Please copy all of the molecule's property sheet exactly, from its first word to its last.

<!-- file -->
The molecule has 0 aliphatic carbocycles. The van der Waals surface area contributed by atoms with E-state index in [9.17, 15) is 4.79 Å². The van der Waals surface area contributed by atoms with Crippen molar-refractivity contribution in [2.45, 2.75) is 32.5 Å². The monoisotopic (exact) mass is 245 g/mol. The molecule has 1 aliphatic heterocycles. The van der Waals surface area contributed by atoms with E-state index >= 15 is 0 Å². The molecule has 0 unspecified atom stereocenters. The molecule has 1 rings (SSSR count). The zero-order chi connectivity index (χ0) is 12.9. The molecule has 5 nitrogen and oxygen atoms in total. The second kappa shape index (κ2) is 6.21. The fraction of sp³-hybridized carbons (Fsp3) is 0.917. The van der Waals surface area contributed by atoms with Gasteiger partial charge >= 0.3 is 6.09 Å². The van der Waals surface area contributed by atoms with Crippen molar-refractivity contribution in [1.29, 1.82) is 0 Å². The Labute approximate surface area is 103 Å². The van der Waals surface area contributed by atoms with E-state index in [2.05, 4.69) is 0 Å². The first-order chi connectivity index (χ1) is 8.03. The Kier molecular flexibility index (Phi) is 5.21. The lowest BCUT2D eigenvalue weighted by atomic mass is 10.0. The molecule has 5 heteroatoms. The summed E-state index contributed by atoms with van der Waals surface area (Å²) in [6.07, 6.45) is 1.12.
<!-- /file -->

The molecule has 0 aliphatic carbocycles. The van der Waals surface area contributed by atoms with E-state index in [9.17, 15) is 4.79 Å². The van der Waals surface area contributed by atoms with Crippen molar-refractivity contribution in [2.45, 2.75) is 32.5 Å². The monoisotopic (exact) mass is 245 g/mol. The molecule has 1 aliphatic heterocycles. The van der Waals surface area contributed by atoms with E-state index >= 15 is 0 Å². The molecule has 0 unspecified atom stereocenters. The molecule has 1 rings (SSSR count). The zero-order chi connectivity index (χ0) is 12.9. The molecule has 5 nitrogen and oxygen atoms in total. The second kappa shape index (κ2) is 6.21. The fraction of sp³-hybridized carbons (Fsp3) is 0.917. The van der Waals surface area contributed by atoms with Gasteiger partial charge >= 0.3 is 6.09 Å². The van der Waals surface area contributed by atoms with Crippen molar-refractivity contribution in [1.29, 1.82) is 0 Å². The Labute approximate surface area is 103 Å². The van der Waals surface area contributed by atoms with E-state index in [2.05, 4.69) is 0 Å². The first-order chi connectivity index (χ1) is 8.03. The Kier molecular flexibility index (Phi) is 5.21. The lowest BCUT2D eigenvalue weighted by atomic mass is 10.0. The molecule has 5 heteroatoms. The summed E-state index contributed by atoms with van der Waals surface area (Å²) in [6.07, 6.45) is 1.12.